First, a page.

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The days of us leaving the combustion engine might seem a ways off, but the clean car push has real drive.
The recently released Deloitte paper “Resilient business: Success in the new energy market” says the future rise in electric vehicles poses a major disruption in the supply and demand for petroleum products and that there is no way to be certain what in 12 years’ time will be the new normal for petroleum transportation fuels and the automotive industry.
To say the days are numbered for internal combustion engine (ICE) vehicles is a long way off when the number of EV and PHEV (plug in hybrid electric vehicles) on roads worldwide only reached the two million mark in 2016. This is small in comparison to the 90 million new ICE vehicles expected to hit the road in 2018 and over 1.2 billion “light duty” cars and vans on the world’s roads.
But change is coming, driven by stringent regulatory carbon dioxide (CO2) emission standards imposed on global car manufacturers to reduce the average CO2 emissions of their fleet of new vehicles. The Paris declaration on electro-mobility made calls for at least 20% of all road vehicles around the world to be electrically driven by 2030. Post 2020 regulatory emission standards will provide a clear signal to global car manufacturers to invest in clean vehicles.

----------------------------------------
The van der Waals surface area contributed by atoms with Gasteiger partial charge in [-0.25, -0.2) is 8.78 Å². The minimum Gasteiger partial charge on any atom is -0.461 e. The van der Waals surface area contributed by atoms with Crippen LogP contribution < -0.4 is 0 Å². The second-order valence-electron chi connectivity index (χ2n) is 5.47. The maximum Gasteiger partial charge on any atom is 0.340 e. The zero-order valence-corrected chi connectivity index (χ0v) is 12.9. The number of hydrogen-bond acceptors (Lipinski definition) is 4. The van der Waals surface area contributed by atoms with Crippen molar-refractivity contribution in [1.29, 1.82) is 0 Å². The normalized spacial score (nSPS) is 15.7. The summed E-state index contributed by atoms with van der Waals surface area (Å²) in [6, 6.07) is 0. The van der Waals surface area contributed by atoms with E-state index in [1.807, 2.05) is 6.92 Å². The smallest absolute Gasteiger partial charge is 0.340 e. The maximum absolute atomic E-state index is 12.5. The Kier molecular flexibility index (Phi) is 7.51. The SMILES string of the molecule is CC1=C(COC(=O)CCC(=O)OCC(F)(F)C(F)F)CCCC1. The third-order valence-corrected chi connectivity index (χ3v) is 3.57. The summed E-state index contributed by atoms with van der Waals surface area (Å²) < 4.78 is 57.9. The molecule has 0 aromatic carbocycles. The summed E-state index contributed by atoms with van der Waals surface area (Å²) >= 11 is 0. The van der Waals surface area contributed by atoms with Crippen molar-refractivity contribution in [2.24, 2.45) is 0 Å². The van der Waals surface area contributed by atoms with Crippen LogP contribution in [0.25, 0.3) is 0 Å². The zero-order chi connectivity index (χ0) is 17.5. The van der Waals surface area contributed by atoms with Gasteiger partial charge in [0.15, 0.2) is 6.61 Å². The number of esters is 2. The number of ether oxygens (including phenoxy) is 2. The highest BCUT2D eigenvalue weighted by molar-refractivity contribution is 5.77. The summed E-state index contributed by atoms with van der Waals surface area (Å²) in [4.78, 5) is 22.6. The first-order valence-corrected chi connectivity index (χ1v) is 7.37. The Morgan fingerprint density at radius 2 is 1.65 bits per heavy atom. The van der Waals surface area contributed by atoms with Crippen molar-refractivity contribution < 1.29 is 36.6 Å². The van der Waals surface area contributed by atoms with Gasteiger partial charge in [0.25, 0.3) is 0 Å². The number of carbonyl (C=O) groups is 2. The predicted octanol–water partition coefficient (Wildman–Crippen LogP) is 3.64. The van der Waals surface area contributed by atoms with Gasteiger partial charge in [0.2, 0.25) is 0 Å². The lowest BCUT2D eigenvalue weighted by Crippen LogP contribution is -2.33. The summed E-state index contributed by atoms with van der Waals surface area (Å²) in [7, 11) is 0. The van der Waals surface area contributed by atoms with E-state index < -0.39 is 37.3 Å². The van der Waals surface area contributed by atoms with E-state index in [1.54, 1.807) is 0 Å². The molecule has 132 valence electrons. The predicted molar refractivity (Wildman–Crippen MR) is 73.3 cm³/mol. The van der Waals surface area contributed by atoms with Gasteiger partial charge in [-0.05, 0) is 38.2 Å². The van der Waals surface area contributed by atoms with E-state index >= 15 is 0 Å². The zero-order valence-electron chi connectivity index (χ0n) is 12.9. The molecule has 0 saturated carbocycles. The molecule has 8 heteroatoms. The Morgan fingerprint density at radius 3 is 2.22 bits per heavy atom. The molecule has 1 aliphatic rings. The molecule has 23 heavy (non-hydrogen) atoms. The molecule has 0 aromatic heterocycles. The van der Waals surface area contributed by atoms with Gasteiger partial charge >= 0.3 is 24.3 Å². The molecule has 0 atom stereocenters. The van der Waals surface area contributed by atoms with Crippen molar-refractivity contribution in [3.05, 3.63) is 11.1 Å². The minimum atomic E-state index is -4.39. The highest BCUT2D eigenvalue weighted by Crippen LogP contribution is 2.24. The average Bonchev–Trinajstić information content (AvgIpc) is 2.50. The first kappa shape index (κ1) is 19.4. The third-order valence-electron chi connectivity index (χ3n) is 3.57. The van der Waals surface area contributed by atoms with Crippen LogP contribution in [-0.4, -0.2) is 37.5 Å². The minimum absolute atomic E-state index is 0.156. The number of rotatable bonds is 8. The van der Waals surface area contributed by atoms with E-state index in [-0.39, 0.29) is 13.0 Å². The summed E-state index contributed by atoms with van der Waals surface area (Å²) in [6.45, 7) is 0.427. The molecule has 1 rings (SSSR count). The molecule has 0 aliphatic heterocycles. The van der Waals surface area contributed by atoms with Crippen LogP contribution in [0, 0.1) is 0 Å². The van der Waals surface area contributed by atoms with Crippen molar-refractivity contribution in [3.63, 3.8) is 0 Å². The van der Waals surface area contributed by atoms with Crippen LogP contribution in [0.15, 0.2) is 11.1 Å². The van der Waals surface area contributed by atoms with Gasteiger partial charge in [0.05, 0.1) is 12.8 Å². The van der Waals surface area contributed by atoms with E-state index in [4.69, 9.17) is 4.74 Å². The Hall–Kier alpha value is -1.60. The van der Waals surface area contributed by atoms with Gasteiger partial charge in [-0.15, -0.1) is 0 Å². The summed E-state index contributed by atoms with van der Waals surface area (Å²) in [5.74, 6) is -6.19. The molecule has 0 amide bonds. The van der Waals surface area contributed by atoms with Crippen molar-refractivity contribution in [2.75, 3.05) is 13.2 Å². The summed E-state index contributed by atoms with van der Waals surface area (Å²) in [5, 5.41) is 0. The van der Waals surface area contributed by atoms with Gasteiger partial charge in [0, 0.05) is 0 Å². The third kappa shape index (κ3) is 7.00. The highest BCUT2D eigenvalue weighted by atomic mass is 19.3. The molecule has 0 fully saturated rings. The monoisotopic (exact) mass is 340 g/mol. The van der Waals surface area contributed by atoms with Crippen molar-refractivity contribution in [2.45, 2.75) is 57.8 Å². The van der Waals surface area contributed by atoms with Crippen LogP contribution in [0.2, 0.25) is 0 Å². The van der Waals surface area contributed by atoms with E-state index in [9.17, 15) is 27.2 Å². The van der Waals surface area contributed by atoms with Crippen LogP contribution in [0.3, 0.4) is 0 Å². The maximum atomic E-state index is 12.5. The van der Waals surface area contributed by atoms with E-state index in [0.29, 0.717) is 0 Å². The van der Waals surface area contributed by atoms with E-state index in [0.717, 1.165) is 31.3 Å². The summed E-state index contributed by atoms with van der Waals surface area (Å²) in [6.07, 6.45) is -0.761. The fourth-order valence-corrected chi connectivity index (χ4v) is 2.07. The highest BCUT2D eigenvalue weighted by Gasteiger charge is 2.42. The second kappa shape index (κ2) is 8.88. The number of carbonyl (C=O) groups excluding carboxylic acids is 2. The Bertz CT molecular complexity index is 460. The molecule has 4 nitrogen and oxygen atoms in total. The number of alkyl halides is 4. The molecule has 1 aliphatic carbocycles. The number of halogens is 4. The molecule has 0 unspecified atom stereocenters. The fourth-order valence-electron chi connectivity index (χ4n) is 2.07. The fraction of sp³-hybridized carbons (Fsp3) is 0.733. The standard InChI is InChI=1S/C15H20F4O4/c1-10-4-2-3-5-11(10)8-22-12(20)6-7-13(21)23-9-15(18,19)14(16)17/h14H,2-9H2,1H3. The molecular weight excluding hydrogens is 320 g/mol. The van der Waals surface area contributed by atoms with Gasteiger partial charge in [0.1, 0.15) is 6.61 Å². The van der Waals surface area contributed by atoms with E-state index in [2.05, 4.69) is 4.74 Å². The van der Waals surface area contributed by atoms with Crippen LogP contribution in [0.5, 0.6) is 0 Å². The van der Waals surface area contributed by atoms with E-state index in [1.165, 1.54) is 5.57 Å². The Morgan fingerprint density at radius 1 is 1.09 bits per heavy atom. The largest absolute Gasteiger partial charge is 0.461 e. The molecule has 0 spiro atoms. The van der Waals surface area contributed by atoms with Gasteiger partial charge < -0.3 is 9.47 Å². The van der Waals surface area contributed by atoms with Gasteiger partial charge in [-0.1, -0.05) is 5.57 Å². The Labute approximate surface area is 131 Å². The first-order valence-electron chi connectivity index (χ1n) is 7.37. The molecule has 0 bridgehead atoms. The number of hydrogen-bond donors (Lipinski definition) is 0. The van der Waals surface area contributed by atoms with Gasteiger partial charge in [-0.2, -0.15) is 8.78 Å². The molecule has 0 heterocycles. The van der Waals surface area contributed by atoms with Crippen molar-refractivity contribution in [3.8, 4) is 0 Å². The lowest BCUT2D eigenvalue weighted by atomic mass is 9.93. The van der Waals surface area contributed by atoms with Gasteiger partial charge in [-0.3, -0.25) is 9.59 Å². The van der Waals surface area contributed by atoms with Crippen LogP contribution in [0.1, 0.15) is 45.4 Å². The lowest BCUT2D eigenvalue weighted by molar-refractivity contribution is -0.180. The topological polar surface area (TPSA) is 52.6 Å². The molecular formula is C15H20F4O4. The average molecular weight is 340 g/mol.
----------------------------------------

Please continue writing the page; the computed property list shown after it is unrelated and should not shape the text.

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By 2030, it is proposed that average CO2 emissions will have to be 30% lower than in 2021. These targets can only be met by increasing car manufacturers fleet of EVs. To meet the challenge many countries will ban the sale of new powered ICE vehicles: 2030 in Netherlands; 2040 in France and the UK; 2025 in Norway.
This may be bad for the oil and gas industry but good for the environment. The transport sector contributes over a quarter of global CO2 emissions, and is rising faster than any other sector, with the number of vehicles expected to triple by 2050. In Australia, consumption of petroleum fuels continues to be the main driver of emissions in Australia. The rate of growth in emissions from road fuels is accelerating and offsetting falling CO2 emissions from electricity generation.
The Australian Government will find it difficult to meet its Paris Agreement target by 2030 without large a reduction in emissions from road transport. In Australia, any disruption from the rise of EVs will not happen any time soon under the current policy settings. Australia has no Regulatory CO2 Emission Standards to encourage global car manufacturers to increase the importation of a wider range of EVs. There are no financial incentives to offset the price differences between EVs and internal combustion engine (ICE) vehicles. Consumers will not pay extra for an EV over an ICE vehicle. Otherwise, consumers may adopt a “wait and see” approach for the next seven to nine years for EVs to become cheaper.